Addressing binding constraints to South Africa agriculture growth

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 A central theme in President Ramaphosa's 2022 State of the Nation Address (SONA) was the government’s work in improving the efficiency of physical and regulatory infrastructure aimed at unlocking private sector-led economic growth.

This included the establishment of an office that focuses specifically on easing red tape across the different levels of government in addition to the ongoing efforts to address inefficiencies across South Africa’s network industries. As we have argued before, there is a variety of challenges that constrain general business activity, such as worsening dysfunction in municipalities that lead to deteriorating infrastructure investment and poor service delivery, amongst others, and after that, low job creation.

For the agricultural and agribusiness sectors that operate primarily in rural towns, the inept municipalities service ‘non-delivery’ is a significant challenge and leads to increased business costs. Some cases of this challenge are Clover's announcement in 2021 that they intended to leave Lichtenburg because of unsatisfactory service delivery by the municipality.  Astral is also another agribusiness case that suffers from poor service delivery in Mpumalanga.   We hear of similar challenges from agribusinesses operating in the Eastern Cape, such as the wool industry. Their operational costs have increased notably partly because of unmaintained roads and the absence of basic service delivery, which have forced some businesses to perform functions that the municipalities would have ordinarily performed. And these are only just a few examples. Such challenges are binding constraints to expansion and divert energy and capital that agribusinesses could have spent expanding their business activities and creating employment to perform basic services that are key for business survival. This is one of the big constraints to agribusinesses, agriculture as well as other sectors that require urgent attention.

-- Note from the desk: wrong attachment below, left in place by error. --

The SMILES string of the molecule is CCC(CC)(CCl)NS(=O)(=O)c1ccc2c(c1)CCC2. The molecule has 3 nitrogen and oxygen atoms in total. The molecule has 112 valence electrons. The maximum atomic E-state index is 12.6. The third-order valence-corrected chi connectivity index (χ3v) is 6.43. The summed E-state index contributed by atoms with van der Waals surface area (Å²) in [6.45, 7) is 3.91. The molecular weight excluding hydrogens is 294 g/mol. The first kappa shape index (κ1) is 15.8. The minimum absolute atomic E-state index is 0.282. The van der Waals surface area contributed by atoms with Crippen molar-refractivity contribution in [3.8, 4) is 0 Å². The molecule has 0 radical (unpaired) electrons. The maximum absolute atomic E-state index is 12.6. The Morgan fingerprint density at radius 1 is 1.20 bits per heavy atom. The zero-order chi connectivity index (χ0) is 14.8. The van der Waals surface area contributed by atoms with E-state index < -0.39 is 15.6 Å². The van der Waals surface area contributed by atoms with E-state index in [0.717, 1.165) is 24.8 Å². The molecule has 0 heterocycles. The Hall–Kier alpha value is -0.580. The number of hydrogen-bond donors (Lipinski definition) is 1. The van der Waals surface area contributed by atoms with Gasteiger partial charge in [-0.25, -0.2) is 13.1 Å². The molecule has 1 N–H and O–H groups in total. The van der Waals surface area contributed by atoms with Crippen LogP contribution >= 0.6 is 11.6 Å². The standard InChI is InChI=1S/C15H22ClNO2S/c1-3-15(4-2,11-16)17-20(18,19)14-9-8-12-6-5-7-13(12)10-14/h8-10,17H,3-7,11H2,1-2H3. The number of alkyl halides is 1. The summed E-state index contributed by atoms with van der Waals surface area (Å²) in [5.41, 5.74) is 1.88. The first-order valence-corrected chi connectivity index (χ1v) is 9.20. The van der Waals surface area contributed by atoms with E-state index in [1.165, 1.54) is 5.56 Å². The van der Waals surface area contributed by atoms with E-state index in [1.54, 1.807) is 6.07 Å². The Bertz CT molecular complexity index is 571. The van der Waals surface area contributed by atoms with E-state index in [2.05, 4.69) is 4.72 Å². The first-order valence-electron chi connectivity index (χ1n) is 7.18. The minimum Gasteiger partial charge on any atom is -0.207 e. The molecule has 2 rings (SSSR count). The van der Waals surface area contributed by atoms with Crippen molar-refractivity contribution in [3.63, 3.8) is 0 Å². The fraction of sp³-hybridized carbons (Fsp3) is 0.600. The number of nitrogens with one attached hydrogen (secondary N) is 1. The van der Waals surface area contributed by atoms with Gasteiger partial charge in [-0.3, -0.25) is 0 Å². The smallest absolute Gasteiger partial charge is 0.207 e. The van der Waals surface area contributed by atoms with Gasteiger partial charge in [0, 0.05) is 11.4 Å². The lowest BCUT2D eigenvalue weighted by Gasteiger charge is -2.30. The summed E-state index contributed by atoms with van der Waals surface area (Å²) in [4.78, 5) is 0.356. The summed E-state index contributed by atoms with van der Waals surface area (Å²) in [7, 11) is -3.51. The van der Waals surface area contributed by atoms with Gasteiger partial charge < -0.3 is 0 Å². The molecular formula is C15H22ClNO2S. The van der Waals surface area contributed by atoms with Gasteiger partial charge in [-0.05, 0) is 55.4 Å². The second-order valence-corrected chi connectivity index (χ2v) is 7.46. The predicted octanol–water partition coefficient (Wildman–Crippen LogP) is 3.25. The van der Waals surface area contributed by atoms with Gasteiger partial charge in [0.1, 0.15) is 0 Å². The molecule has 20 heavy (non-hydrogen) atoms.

There are also agriculture-specific binding constraints, which the Department of Agriculture, Land Reform and Rural Development has started working on collaboratively with the private sector. For example, for years, the challenge of lack of modernization of the Fertilizers, Farm Feeds, Seeds and Remedies Act 36 of 1947 has been highlighted as a significant threat to the registration and importation of various agricultural input products. These are critical products for improving agricultural productivity and the global competitiveness of the South African agricultural sector. Fortunately, the input providers are working collaboratively with the government to address this Act's various challenges. This process should ideally continue in the spirit of a public-private partnership approach to leverage all the sector's expertise to efficiently complete the process and allow the registration of all needed agrochemicals and other inputs. This is all for the good of the South African agriculture and agribusiness sector, all within an appropriately regulated environment.

Similarly, Onderstepoort Biological Products’ (OBP) inability to produce the required vaccines for the South African livestock industry presents risks for the major commercial livestock producers and the developing farmers that aim to build their herds and commercialize.   It is also critical that the National Treasury and the Minister of Agriculture, Land Reform and Rural Development properly investigate any corruption and financial management issues at OBP in the process of reforming the institution. As with the challenges above, the solution will require that the Department of Agriculture, Land Reform and Rural Development engage with organised agriculture, communicate its turn-around strategy of this vital entity, and leverage the private sector expertise where necessary. President Ramaphosa' s social compacting approach/partnerships to rebuilding the South African economy should find expression within the agricultural sector as well. For instance, this should be the approach to the current challenges, such as the locust invasion in Northern and Eastern Cape regions. Organised agriculture and provincial and national government should respond together in a coordinated manner.